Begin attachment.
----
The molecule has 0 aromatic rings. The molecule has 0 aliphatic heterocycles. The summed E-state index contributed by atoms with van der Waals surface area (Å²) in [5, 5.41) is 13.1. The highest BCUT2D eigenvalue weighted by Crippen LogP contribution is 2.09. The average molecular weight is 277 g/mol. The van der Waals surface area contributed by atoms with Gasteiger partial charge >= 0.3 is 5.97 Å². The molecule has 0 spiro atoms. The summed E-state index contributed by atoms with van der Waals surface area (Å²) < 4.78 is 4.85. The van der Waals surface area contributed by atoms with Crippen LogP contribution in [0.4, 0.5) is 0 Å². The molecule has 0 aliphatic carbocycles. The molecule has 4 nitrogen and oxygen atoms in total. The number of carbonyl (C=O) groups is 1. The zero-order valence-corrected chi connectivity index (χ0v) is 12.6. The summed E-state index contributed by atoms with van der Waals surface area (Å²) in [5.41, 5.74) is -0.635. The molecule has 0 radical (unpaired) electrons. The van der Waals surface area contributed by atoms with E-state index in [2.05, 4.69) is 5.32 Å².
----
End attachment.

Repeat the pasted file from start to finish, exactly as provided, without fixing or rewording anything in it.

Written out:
The molecule has 0 aromatic rings. The molecule has 0 aliphatic heterocycles. The summed E-state index contributed by atoms with van der Waals surface area (Å²) in [5, 5.41) is 13.1. The highest BCUT2D eigenvalue weighted by Crippen LogP contribution is 2.09. The average molecular weight is 277 g/mol. The van der Waals surface area contributed by atoms with Gasteiger partial charge >= 0.3 is 5.97 Å². The molecule has 0 spiro atoms. The summed E-state index contributed by atoms with van der Waals surface area (Å²) < 4.78 is 4.85. The van der Waals surface area contributed by atoms with Crippen LogP contribution in [0.4, 0.5) is 0 Å². The molecule has 0 aliphatic carbocycles. The molecule has 4 nitrogen and oxygen atoms in total. The number of carbonyl (C=O) groups is 1. The zero-order valence-corrected chi connectivity index (χ0v) is 12.6. The summed E-state index contributed by atoms with van der Waals surface area (Å²) in [5.41, 5.74) is -0.635. The molecule has 0 radical (unpaired) electrons. The van der Waals surface area contributed by atoms with E-state index in [2.05, 4.69) is 5.32 Å².